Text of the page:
- Most respondents were undecided as to whether they will take a voluntourism trip in 2008. This will be something worth exploring in the future. It raises a question regarding at what point during their decision-making process respondents were taking the survey. Or is there a correlation to having to select participation within a given time frame, i.e. before the year 2009?
Respondent Comments To Sections Of The Survey
Motivations For A Voluntourism Experience:
- "I want to feel the experience of different places, cultures, and mindsets. I believe that an experience like this will allow me to step outside myself and my comfort zone, knowing that I’m making, however small, an impact of positivism on this vast world. To immerse myself in cultures and places I could only read about, and hopefully give someone or something the insight I’m sure they will be giving me in turn. I want to put my heart and soul into something I believe in, and make a change!"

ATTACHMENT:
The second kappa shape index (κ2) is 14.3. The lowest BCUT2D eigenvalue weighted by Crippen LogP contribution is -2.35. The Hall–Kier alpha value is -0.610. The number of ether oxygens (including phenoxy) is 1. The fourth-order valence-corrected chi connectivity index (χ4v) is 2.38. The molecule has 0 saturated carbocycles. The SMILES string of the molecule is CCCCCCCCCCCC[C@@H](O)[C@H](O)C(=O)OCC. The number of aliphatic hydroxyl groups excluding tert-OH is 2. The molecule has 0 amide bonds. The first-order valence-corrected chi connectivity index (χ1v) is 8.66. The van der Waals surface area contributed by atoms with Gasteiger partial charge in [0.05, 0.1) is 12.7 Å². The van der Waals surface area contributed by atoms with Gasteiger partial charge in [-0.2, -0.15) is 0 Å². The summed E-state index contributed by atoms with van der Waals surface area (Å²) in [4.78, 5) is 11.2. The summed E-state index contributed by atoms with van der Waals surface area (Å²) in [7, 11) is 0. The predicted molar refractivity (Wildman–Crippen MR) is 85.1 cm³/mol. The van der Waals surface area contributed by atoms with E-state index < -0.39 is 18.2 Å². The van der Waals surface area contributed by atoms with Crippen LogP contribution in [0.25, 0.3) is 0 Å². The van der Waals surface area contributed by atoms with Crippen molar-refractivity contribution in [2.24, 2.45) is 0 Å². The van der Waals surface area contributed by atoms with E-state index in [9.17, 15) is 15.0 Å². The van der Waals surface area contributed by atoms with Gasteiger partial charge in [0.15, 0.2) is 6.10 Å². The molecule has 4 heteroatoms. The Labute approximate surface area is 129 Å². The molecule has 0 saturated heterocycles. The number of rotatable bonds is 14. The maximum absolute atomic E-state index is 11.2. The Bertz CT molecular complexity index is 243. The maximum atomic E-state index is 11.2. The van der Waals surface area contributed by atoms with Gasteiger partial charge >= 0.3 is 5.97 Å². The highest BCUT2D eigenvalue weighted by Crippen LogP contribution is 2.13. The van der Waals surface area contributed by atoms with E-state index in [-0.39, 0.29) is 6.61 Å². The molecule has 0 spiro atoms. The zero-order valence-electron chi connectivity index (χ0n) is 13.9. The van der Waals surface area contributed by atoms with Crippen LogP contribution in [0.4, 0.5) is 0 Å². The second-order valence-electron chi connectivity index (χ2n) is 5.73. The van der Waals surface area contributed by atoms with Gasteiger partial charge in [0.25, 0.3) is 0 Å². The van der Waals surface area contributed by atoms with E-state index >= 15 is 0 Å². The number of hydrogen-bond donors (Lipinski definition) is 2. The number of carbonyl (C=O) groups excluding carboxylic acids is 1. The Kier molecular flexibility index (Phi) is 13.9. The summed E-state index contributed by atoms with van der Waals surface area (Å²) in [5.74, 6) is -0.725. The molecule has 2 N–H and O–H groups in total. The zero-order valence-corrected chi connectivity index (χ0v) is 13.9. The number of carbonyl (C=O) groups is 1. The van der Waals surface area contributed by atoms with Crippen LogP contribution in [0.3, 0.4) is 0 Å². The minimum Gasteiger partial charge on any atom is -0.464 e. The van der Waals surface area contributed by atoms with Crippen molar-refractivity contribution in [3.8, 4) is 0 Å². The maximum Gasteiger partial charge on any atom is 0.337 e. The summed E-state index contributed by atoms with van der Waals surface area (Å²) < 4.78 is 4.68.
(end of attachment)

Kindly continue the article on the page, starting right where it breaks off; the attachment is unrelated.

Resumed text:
- "My children are older, I have completed my schooling and I'm looking to give back in life."
- " I want to make a difference in people's lives without becoming depressed about the situation."
- "I want my children to learn to help others and the enviroment so the world is a better place."
- "My future husband and i want to experience a vacation while helping others, and learning about their lifestyles as well as different species"
The VolunTourist Survey Focus
1) Environmental Preferences for a voluntourism experience– What are the geographic preferences for Voluntourism experiences? Africa, Arctic/Antarctica, Asia, Australia/Pan-Pacific, Caribbean, Central America, Europe, North America, South America?